Kodak Ektanon

Discussion in 'Darkroom Equipment' started by Fotoguy20d, Jul 8, 2008.

  1. Fotoguy20d

    Fotoguy20d Subscriber

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    I just got a 135mm Kodak Ektanon lens yesterday (it came with an Omega DII I bought on-line - had the seller ship me just the lens cone (lens attached), condensers and negative carriers so now my D2 is fully functional for 4x5). I have an El-Nikkor 135 lens so I don't really need the Ektanon (anybody know how the two compare) but I thought I'd clean it up and see if anyone here could use it. The outside cleaned up okay but there's filth on the inside - bits of dust but also what looks like dried grease on the rear element. I can't figure out how to get this thing apart. I imagine the elements are screwed into the barrel but I can't see where the seams are and there's nothing to grab onto and twist. Anybody know how it's assembled?

    Thanks,
    Dan
     
  2. Nicholas Lindan

    Nicholas Lindan Advertiser Advertiser

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    Well, if it is like some other enlarging lenses - early Focotars and Kodak Anastigmats - you need to drill two small holes in the rear retaining ring for a spanner wrench. Some have had success with a rubber bung and friction.
     
  3. Fotoguy20d

    Fotoguy20d Subscriber

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    There is a slight knurl on the back edge of the lens. I tried a rubber pad and friction - basically, put th epad on my concrete porch and leaned with all my weight while twisting. Nothing to show for it. I suppose it can't be any the worse (being useless now) for my drilling a couple of small holes in the back. Any idea how deep I can go?

    Dan
     
  4. nworth

    nworth Subscriber

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    Ektanon was Kodak's trade name for their cheaper line of lenses. In general, Ektanons are less well corrected than Ektars. The EL-Nikor is probably the better lens.
     
  5. Photo Engineer

    Photo Engineer Subscriber

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    If it is in sequence, the date of manufacture can be determined by the letters CAMEROSITY representing the numbers in the date. At least you can find out how old it is if it fits in the sequence.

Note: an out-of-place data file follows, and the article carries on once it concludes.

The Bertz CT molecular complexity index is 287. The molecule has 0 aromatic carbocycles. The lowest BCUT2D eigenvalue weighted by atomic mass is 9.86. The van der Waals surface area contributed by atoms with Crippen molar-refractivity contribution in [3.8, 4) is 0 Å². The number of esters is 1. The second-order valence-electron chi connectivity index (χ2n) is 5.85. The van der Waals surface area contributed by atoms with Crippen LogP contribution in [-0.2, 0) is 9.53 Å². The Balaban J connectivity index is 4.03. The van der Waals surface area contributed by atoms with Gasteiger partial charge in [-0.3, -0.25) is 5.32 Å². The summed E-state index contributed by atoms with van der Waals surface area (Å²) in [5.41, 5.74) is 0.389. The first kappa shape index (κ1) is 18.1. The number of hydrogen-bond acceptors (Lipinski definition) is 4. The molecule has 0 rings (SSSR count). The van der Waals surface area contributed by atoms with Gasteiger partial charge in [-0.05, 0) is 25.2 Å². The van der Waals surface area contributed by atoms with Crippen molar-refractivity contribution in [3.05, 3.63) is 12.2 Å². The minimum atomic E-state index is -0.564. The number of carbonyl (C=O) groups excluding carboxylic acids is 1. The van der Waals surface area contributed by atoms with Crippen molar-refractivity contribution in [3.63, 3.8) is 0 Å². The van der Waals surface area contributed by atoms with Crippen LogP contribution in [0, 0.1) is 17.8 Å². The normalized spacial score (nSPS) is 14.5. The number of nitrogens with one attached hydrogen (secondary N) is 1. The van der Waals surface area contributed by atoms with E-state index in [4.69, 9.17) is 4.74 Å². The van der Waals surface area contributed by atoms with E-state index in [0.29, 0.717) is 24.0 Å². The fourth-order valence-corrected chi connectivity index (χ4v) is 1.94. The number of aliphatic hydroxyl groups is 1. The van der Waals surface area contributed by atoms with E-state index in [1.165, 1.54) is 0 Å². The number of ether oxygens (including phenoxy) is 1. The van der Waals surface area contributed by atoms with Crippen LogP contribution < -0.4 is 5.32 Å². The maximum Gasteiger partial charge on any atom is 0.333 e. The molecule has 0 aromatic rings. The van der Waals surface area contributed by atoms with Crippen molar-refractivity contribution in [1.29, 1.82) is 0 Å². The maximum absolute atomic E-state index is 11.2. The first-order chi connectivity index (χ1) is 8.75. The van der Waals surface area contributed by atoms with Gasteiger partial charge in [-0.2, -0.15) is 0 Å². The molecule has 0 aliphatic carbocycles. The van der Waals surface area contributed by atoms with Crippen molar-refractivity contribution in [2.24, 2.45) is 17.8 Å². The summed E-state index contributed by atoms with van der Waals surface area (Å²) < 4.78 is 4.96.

PE
     
  6. Fotoguy20d

    Fotoguy20d Subscriber

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    I drilled a couple of holes and got the rear element out easily. Turns out to be separation in the rear element. I wasn't going to use it anyway. Anybody want it?
     
  7. Deckled Edge

    Deckled Edge Member

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    You may be absolutely correct in this, but I would like to see a reference. My understanding is that Ektar was a taking lens and Ektanon was a reproduction lens.
    I have a collection of Ektanons, and they are sharp beyond description--far better than my Commercial and Wide-field Ektars, which certainly are quite good. My Ektars all came with shutters, and my Ektanons were all in barrel, usually with a prism out front for reproduction work.

    Sounds like the Ektanon in question is at the end of its life cycle, unless Jim would like a few elements to play with.
     
  8. nworth

    nworth Subscriber

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    There were enlarging Ektars, but you rarely see them.
     
  9. phfitz

    phfitz Member

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    Deckled Edge,

    "I have a collection of Ektanons, and they are sharp beyond description--far better than my Commercial and Wide-field Ektars, which certainly are quite good. My Ektars all came with shutters, and my Ektanons were all in barrel, usually with a prism out front for reproduction work."

    Do they read 'Ektanon' OR 'Copying Ektanon' ?
    I have a few 'Copying Ektanons' and they are ruthlessly sharp with nice coverage BUT they were a step down from the "APOchromatic Process Ektars" of their day. Too bad the APO Ektars turn brown from radiation.
     
  10. Deckled Edge

    Deckled Edge Member

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    Pre EO (1946) they read "Ektanon", after that they read "nonatkE gniypoC", and after RE they have the circled L, also reversed, for reading through the prism. I have never seen an APO Ektar. Sounds like they had Lanthanum or some other rare metal in the glass that reacts to radiation.

    I love "ruthlessly sharp." I have been searching for an appropriate adjective to describe an 11x14 or 7x17 Ektanon contact print, and that would be it.